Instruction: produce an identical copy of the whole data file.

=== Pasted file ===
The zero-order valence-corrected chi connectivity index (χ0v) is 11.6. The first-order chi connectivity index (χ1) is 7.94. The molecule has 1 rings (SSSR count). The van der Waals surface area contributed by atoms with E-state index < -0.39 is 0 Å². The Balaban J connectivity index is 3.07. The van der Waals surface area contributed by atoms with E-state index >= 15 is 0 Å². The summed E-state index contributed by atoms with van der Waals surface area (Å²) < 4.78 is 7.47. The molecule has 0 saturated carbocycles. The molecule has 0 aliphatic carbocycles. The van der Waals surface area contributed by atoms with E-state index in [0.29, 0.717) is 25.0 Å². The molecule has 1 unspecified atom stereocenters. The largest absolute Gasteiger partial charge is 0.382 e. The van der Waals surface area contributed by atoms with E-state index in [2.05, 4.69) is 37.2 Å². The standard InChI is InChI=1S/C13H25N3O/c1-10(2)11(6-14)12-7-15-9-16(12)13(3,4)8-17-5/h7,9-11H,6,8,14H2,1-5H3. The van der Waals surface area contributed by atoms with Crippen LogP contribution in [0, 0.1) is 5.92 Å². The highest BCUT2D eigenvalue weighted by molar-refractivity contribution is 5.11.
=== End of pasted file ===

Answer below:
The zero-order valence-corrected chi connectivity index (χ0v) is 11.6. The first-order chi connectivity index (χ1) is 7.94. The molecule has 1 rings (SSSR count). The van der Waals surface area contributed by atoms with E-state index < -0.39 is 0 Å². The Balaban J connectivity index is 3.07. The van der Waals surface area contributed by atoms with E-state index >= 15 is 0 Å². The summed E-state index contributed by atoms with van der Waals surface area (Å²) < 4.78 is 7.47. The molecule has 0 saturated carbocycles. The molecule has 0 aliphatic carbocycles. The van der Waals surface area contributed by atoms with E-state index in [0.29, 0.717) is 25.0 Å². The molecule has 1 unspecified atom stereocenters. The largest absolute Gasteiger partial charge is 0.382 e. The van der Waals surface area contributed by atoms with E-state index in [2.05, 4.69) is 37.2 Å². The standard InChI is InChI=1S/C13H25N3O/c1-10(2)11(6-14)12-7-15-9-16(12)13(3,4)8-17-5/h7,9-11H,6,8,14H2,1-5H3. The van der Waals surface area contributed by atoms with Crippen LogP contribution in [0, 0.1) is 5.92 Å². The highest BCUT2D eigenvalue weighted by molar-refractivity contribution is 5.11.